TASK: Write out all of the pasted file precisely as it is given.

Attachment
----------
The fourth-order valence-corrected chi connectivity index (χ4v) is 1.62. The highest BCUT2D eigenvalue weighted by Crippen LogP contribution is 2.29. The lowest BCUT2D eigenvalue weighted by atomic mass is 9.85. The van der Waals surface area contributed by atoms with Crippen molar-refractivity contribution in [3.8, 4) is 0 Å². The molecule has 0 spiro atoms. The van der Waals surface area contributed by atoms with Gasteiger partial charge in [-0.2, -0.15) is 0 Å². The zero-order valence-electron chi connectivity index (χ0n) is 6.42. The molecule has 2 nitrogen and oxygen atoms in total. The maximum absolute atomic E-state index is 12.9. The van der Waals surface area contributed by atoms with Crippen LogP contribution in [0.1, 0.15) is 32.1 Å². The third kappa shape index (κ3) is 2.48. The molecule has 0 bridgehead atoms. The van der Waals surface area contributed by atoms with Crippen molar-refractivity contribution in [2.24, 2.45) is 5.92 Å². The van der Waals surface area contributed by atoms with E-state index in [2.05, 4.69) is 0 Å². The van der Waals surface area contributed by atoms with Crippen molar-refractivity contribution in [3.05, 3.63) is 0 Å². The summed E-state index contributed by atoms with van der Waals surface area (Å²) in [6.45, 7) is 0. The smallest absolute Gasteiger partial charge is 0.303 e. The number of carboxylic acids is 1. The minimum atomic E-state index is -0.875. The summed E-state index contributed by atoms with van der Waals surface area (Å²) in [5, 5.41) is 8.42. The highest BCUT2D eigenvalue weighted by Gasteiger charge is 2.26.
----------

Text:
The fourth-order valence-corrected chi connectivity index (χ4v) is 1.62. The highest BCUT2D eigenvalue weighted by Crippen LogP contribution is 2.29. The lowest BCUT2D eigenvalue weighted by atomic mass is 9.85. The van der Waals surface area contributed by atoms with Crippen molar-refractivity contribution in [3.8, 4) is 0 Å². The molecule has 0 spiro atoms. The van der Waals surface area contributed by atoms with Gasteiger partial charge in [-0.2, -0.15) is 0 Å². The zero-order valence-electron chi connectivity index (χ0n) is 6.42. The molecule has 2 nitrogen and oxygen atoms in total. The maximum absolute atomic E-state index is 12.9. The van der Waals surface area contributed by atoms with Crippen LogP contribution in [0.1, 0.15) is 32.1 Å². The third kappa shape index (κ3) is 2.48. The molecule has 0 bridgehead atoms. The van der Waals surface area contributed by atoms with Crippen molar-refractivity contribution in [2.24, 2.45) is 5.92 Å². The van der Waals surface area contributed by atoms with E-state index in [2.05, 4.69) is 0 Å². The van der Waals surface area contributed by atoms with Crippen molar-refractivity contribution in [3.05, 3.63) is 0 Å². The summed E-state index contributed by atoms with van der Waals surface area (Å²) in [6.45, 7) is 0. The smallest absolute Gasteiger partial charge is 0.303 e. The number of carboxylic acids is 1. The minimum atomic E-state index is -0.875. The summed E-state index contributed by atoms with van der Waals surface area (Å²) in [5, 5.41) is 8.42. The highest BCUT2D eigenvalue weighted by Gasteiger charge is 2.26.